Tired Tires Should Retire August 13, 2013

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One of the things we have always been a bit obsessed with at Fairdale is tire quality. It’s such an easy thing to cut corners on (pun!) when you are designing a bike because most consumers do not buy bikes based on tires. On the test ride around the bike shop parking lot tires do not have much to prove so you’ll find a lot of nice bikes with really crappy stock tires installed. However, when you get the bike home tires quickly become a make or break component. Cheap tires that flat easily will bum anyone out. More expensive tires with flat protection might not help us move bikes off the bike shop floor, but they will help you enjoy your bike more often with less headaches. Here’s a short little tire primer from Leif.

 

Tired Tires Should Retire

Everyone who rides a lot ends up wearing out parts.  Tires have a varying lifespan depending on how many rad skids you do and how many burnouts you have while trying to break 400ft segment Strava records.

Cheap tires usually have no flat protection.  A true case of you get what you pay for. If all you can afford is a cheap tire look for thicker treaded tires. The thicker tread will help the tire last longer and keep some sharp road debris from puncturing your tube. Not to say you couldn’t dumpster dive to find some good tires or a nice day old bagel for free. It just might take a while to find and you might not want to spend “a while” inside a dumpster (since you will surely get dirty and amused).

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Your best bet is to find a tire with “Flat-Protection.” There are many options for a good tire with flat protection. Tires with wire beads are generally lower cost and slightly heavier than the folding Aramid beaded tires.

For a commuter/touring bike a wire bead tire is fine. Something like the Continental tires the Weekender, Parser, and Flyer come stock with will give you miles of flat resistant pleasure. These have thicker tread than a typical road tire combined with a dense Kevlar® barrier under the tread is a good defense against venomous thorns, chinese stars, 50`s Westside Story type musical gangs with synchronized switchblades, and assorted sharp road debris.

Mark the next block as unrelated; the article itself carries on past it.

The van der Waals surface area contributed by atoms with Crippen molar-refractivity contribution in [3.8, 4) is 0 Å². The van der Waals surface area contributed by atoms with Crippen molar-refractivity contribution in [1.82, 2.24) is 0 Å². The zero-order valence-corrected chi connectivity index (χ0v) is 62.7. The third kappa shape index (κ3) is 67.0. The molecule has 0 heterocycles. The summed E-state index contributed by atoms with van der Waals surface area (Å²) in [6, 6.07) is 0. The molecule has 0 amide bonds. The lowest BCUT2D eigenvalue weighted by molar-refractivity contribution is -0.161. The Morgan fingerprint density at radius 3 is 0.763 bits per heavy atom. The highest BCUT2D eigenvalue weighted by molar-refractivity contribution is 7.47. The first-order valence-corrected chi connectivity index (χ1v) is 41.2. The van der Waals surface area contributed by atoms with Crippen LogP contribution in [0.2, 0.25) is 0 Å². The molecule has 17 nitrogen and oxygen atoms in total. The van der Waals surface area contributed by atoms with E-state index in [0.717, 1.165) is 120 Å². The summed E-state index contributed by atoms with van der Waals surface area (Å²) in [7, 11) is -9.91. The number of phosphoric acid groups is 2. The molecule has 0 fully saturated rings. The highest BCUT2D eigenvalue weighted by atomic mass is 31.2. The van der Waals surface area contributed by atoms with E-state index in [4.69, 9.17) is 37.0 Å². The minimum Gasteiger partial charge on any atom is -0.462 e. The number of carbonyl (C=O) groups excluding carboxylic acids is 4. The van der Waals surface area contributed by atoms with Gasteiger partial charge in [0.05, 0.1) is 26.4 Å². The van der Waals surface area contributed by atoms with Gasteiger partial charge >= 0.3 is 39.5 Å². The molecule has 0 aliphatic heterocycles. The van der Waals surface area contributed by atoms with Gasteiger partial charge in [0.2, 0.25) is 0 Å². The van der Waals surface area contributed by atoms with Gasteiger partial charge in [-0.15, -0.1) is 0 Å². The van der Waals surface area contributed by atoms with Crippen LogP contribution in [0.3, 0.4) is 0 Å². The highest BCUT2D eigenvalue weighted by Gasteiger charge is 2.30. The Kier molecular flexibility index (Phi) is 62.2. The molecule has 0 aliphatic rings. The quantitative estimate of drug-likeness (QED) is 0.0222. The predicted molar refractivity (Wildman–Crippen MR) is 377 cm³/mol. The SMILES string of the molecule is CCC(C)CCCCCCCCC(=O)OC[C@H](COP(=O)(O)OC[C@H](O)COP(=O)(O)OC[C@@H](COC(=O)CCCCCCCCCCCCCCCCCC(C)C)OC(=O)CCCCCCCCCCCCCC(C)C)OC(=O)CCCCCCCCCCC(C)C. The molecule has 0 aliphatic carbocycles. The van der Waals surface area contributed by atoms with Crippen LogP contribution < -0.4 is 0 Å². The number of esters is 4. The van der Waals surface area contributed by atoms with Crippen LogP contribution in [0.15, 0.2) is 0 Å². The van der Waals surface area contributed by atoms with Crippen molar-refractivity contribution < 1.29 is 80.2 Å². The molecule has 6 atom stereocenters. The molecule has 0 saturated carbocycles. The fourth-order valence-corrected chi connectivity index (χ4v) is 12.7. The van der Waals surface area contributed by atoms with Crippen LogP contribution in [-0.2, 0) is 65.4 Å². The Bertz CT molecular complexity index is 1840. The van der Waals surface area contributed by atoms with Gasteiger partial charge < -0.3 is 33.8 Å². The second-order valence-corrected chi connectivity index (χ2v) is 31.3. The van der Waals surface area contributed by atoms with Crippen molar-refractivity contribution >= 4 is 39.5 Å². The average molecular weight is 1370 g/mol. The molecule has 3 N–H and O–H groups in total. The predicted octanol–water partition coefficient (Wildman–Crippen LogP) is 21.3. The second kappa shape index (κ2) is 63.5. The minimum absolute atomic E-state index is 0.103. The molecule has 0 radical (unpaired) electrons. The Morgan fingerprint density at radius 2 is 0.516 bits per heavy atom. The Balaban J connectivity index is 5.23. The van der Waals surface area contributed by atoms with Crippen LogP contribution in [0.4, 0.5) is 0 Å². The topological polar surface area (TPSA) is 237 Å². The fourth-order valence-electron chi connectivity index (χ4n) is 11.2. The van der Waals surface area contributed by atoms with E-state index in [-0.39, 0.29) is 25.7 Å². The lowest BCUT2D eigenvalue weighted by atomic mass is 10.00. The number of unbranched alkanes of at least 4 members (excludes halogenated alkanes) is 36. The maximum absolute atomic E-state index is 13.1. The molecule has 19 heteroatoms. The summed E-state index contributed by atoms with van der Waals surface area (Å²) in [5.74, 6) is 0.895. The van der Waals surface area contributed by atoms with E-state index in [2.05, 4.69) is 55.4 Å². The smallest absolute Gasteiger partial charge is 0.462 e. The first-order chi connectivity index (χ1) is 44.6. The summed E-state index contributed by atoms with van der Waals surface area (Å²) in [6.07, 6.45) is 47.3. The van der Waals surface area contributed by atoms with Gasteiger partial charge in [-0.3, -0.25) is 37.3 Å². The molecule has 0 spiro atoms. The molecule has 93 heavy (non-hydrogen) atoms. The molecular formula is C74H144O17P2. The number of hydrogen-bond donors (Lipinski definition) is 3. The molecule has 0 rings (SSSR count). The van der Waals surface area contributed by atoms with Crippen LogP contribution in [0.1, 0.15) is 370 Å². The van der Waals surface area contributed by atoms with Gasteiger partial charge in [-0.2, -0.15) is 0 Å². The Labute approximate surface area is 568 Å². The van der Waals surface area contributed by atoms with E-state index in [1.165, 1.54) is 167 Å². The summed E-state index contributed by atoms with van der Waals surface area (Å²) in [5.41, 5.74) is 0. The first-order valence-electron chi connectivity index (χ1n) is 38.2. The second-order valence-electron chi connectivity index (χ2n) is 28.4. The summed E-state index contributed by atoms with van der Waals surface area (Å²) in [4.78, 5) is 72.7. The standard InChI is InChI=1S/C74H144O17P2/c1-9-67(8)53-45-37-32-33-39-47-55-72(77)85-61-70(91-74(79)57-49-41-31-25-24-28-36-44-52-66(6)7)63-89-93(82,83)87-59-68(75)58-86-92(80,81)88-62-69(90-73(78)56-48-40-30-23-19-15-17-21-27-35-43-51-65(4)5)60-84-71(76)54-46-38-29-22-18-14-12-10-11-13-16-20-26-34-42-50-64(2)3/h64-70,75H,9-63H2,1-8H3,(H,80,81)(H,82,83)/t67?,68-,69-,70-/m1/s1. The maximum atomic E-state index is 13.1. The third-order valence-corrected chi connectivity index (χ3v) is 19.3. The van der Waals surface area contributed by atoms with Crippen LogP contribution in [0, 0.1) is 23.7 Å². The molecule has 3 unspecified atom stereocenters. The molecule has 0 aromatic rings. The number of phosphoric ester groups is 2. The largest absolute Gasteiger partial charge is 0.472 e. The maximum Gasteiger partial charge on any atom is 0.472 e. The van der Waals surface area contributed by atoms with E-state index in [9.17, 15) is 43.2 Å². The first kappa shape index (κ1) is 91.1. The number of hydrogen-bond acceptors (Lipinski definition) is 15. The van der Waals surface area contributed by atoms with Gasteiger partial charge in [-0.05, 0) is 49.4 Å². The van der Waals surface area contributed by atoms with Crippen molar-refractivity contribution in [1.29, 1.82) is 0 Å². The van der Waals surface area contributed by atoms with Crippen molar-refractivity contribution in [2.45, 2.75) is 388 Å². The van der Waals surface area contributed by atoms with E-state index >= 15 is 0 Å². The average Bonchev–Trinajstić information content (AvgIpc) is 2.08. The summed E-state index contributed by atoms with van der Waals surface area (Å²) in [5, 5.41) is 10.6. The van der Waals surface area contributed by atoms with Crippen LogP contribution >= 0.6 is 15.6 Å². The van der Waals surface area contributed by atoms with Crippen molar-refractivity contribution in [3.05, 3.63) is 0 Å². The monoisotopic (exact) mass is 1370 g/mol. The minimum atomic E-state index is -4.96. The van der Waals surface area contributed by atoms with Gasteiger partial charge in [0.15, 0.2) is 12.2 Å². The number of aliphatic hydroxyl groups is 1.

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A bigger, wider width tire will give you a softer ride. A smaller width and narrower tire will be faster but have a harsher ride. If you have rim brakes and or fenders keep in mind your tire size may be dictated by your bikes fender and brake clearance (i.e., Too big a tire won`t fit under your fenders or in your brakes).

If you hunger for higher performance you may want to go with lighter Aramid bead tires to keep the rotating weight down. These are often called “folding-bead” tires. There are many options with quality flat protection in this category. Keep in mind when the weight of bike components goes down the price generally goes up so expect to pay a bit more.

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A good tire is an investment in your safety, sanity and not getting fired because you’re late to work due to constant flats. No pneumatic tire is flat proof, but a good tire with flat protection will keep you rolling and smiling longer! Of course, keeping an eye on the road ahead for tire enemies to steer around will help too!

Also, don’t forget the importance of maintaining proper air pressure in your tires from last week: http://fairdalebikes.com/2013/08/f-air-dale-how-to-ride-like-the-wind/

-Leif.